The hypothesis they are testing will take in TRMM precipitation and ice data from a hurricane, put these data through a number of complex calculations, and return readings on the rate at which heat is being produced in the eye wall. The heat readings would then be related to the existing temperature readings inside the eye from the AMSU data. "If we know how much heat is being released and we can say how warm it is now, we should be able to tell if the eye is heating up or cooling down," says Halverson. If the heat is increasing rapidly, for instance, a convective burst could be the culprit.

Already, Halverson's team is testing their hypothesis using TRMM data from Opal, Bonnie, and Paka. They have also been taking airplanes into hurricanes to understand better the finer points of hurricane convection. Halverson says they may be able to track and even predict the heat levels in a hurricane's eye in a few years.

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back The Trouble With Intensity

  precipitation in Hurricane Mitch
This view of Hurricane Mitch was produced using data from TRMM's precipitation radar. High rates of rainfall appear in red, with lesser amounts appearing in blue. By mapping the structure of storms, experts can "take them apart" in the laboratory as they try to understand how they work. view animation (2.9MB)

Animation courtesy NASA Goddard Space Flight Center Scientific Visualization Studio


  Precipitation in Hurricane Mitch

back TRMMing Off the Tops of Clouds

  This view of Hurricane Mitch was produced using data from TRMM's precipitation radar. High rates of rainfall appear in red, with lesser amounts appearing in blue. By mapping the structure of storms, experts can "take them apart" in the laboratory as they try to understand how they work.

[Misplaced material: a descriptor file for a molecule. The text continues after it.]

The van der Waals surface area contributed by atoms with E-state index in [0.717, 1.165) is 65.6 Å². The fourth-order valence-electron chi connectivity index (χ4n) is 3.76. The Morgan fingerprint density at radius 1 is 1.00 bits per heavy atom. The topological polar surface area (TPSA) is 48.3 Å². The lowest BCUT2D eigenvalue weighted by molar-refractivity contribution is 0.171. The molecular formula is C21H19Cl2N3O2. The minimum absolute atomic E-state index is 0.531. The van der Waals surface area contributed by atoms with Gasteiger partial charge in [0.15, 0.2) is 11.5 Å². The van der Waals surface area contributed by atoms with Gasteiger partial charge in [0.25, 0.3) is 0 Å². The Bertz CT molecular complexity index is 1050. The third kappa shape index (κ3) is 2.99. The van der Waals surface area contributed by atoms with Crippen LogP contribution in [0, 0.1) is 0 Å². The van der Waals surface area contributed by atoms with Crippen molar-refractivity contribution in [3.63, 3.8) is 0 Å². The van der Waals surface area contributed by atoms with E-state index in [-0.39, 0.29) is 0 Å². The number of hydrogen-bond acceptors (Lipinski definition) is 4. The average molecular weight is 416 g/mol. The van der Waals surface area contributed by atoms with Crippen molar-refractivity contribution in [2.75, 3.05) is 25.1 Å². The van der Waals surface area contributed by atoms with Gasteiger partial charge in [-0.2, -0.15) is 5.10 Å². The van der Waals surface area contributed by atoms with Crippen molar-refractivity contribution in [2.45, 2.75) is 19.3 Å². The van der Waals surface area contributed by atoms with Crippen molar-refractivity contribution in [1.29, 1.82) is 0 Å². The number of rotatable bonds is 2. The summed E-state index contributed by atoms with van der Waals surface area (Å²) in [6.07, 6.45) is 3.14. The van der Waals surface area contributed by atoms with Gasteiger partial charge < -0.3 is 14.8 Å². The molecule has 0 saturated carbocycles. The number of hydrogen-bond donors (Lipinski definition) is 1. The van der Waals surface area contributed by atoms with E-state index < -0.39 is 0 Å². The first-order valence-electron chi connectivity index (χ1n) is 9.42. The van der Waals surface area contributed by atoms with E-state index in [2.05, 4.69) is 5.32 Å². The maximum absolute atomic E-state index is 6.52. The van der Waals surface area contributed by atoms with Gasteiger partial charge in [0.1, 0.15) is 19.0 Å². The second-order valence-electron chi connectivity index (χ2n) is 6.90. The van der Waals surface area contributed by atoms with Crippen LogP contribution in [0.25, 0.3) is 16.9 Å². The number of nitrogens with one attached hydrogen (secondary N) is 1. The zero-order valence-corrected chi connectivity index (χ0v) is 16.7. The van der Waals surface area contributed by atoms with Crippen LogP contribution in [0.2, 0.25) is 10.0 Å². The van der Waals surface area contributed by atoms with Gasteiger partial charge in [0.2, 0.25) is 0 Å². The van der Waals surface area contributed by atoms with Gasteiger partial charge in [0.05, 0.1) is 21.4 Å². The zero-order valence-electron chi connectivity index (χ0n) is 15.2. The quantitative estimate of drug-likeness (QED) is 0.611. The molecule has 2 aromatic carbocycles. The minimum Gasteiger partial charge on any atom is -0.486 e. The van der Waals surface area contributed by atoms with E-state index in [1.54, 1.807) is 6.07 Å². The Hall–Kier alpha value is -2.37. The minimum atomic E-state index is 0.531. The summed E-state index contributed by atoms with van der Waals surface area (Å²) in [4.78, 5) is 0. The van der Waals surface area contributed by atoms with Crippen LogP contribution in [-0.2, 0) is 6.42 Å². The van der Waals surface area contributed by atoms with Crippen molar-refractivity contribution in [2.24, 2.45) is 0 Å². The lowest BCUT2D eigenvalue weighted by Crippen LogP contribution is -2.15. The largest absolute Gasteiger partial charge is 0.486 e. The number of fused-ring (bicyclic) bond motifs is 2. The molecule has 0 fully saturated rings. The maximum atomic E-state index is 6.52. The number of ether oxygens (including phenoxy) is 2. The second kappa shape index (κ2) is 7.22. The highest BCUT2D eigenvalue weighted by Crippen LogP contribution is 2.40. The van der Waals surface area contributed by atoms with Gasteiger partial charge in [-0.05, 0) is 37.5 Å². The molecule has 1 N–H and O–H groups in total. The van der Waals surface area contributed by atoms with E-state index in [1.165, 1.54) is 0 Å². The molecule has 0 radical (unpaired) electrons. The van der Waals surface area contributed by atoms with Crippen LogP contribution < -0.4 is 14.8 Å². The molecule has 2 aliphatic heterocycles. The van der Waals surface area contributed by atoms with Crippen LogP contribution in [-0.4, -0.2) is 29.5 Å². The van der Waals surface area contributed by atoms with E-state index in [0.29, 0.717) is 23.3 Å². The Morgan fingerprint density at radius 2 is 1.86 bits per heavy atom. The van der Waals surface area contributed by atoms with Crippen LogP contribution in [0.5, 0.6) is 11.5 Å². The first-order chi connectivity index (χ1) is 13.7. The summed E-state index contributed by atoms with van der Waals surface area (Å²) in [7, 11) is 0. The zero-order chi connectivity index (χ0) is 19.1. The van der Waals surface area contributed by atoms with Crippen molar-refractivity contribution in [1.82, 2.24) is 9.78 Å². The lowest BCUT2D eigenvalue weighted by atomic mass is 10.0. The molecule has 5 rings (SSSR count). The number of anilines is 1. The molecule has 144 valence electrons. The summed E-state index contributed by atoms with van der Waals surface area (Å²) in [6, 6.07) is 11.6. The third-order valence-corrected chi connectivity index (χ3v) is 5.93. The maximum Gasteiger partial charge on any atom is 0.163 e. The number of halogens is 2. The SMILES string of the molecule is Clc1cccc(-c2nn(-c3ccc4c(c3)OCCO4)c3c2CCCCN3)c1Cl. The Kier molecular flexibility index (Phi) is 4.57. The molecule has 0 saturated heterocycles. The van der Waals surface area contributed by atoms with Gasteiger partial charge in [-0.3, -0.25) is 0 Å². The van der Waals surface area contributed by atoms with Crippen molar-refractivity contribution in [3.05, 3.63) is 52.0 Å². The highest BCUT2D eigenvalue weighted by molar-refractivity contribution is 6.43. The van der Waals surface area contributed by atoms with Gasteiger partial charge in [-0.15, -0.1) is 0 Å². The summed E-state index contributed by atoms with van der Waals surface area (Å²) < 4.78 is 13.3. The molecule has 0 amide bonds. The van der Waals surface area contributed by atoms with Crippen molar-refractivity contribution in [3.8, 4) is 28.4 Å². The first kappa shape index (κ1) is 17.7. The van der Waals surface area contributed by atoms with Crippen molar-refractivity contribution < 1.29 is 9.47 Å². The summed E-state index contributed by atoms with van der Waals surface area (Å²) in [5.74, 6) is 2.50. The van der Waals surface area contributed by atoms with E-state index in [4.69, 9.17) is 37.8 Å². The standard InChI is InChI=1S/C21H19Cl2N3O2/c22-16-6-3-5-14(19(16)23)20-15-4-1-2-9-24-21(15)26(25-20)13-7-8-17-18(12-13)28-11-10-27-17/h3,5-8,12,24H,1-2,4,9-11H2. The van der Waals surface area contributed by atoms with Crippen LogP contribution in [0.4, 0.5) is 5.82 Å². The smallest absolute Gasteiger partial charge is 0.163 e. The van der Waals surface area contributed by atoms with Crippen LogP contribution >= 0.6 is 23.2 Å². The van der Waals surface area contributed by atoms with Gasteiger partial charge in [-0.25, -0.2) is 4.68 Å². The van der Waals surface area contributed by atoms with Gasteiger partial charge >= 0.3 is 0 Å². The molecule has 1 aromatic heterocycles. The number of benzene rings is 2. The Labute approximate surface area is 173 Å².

Animation courtesy NASA Goddard Space Flight Center Scientific Visualization Studio


  Testing the Waters Page 4
Another way in which the TRMM satellite may aid in future intensity forecasts is in its ability to measure the temperature of the sea through cloud cover. Before a jump in intensity can occur in a hurricane, the hurricane must first pass over an area where the water is especially warm. Traditionally, scientists have used satellite sensors' measurements of thermal infrared radiation—aboard satellites such as GOES and AVHRR—to retrieve sea surface temperatures. In general, the warmer the water the more infrared radiation it emits. But again, the problem with testing the waters under a hurricane is that infrared radiation cannot penetrate the thick cloud cover. Most forecasting models now use sea surface temperature data gathered up to a week before a hurricane moves into an area.
 
 
sea surface temperature following Hurricane Bonnie

Frank Wentz, a physicist and president of Remote Sensing Systems in California, explains that knowing sea surface temperatures directly underneath a hurricane is crucial to predicting its intensity. All types of unexpected changes can occur. In Opal's case, some researchers believe an undetected warm eddy floating through the Gulf wandered into the hurricane's path and thus provided it with an unexpected supply of warm water. In other instances, warm waters in the ocean will run deeper than scientists expect. The hurricane will intensify because it has a much greater supply of undetected fuel.